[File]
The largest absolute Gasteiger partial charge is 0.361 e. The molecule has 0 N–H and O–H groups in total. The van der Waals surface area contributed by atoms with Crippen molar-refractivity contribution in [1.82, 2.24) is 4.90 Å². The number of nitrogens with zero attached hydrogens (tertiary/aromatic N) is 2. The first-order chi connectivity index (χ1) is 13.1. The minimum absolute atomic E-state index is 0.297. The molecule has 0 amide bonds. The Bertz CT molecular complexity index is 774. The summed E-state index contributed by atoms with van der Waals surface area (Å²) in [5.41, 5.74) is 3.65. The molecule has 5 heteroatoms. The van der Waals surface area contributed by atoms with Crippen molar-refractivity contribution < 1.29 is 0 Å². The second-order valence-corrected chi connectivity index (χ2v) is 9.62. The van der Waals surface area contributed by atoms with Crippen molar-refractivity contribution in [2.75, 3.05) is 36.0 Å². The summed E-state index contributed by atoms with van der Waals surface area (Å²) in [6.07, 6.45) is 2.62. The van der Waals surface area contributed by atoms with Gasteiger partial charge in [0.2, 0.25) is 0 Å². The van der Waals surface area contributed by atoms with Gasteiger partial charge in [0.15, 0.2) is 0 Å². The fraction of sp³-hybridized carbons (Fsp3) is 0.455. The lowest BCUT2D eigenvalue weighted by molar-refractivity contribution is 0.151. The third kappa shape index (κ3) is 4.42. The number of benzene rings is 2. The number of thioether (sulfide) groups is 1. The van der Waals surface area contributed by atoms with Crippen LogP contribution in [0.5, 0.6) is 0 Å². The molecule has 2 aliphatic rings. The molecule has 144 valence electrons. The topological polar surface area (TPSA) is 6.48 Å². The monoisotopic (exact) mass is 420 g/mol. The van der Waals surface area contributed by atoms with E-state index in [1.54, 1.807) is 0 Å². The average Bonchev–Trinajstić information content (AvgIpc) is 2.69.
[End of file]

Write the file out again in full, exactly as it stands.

The largest absolute Gasteiger partial charge is 0.361 e. The molecule has 0 N–H and O–H groups in total. The van der Waals surface area contributed by atoms with Crippen molar-refractivity contribution in [1.82, 2.24) is 4.90 Å². The number of nitrogens with zero attached hydrogens (tertiary/aromatic N) is 2. The first-order chi connectivity index (χ1) is 13.1. The minimum absolute atomic E-state index is 0.297. The molecule has 0 amide bonds. The Bertz CT molecular complexity index is 774. The summed E-state index contributed by atoms with van der Waals surface area (Å²) in [5.41, 5.74) is 3.65. The molecule has 5 heteroatoms. The van der Waals surface area contributed by atoms with Crippen molar-refractivity contribution < 1.29 is 0 Å². The second-order valence-corrected chi connectivity index (χ2v) is 9.62. The van der Waals surface area contributed by atoms with Crippen molar-refractivity contribution in [2.75, 3.05) is 36.0 Å². The summed E-state index contributed by atoms with van der Waals surface area (Å²) in [6.07, 6.45) is 2.62. The van der Waals surface area contributed by atoms with Gasteiger partial charge in [0.2, 0.25) is 0 Å². The van der Waals surface area contributed by atoms with Gasteiger partial charge in [0.15, 0.2) is 0 Å². The fraction of sp³-hybridized carbons (Fsp3) is 0.455. The lowest BCUT2D eigenvalue weighted by molar-refractivity contribution is 0.151. The third kappa shape index (κ3) is 4.42. The number of benzene rings is 2. The number of thioether (sulfide) groups is 1. The van der Waals surface area contributed by atoms with Crippen LogP contribution in [0.5, 0.6) is 0 Å². The molecule has 2 aliphatic rings. The molecule has 144 valence electrons. The topological polar surface area (TPSA) is 6.48 Å². The monoisotopic (exact) mass is 420 g/mol. The van der Waals surface area contributed by atoms with E-state index in [1.54, 1.807) is 0 Å². The average Bonchev–Trinajstić information content (AvgIpc) is 2.69.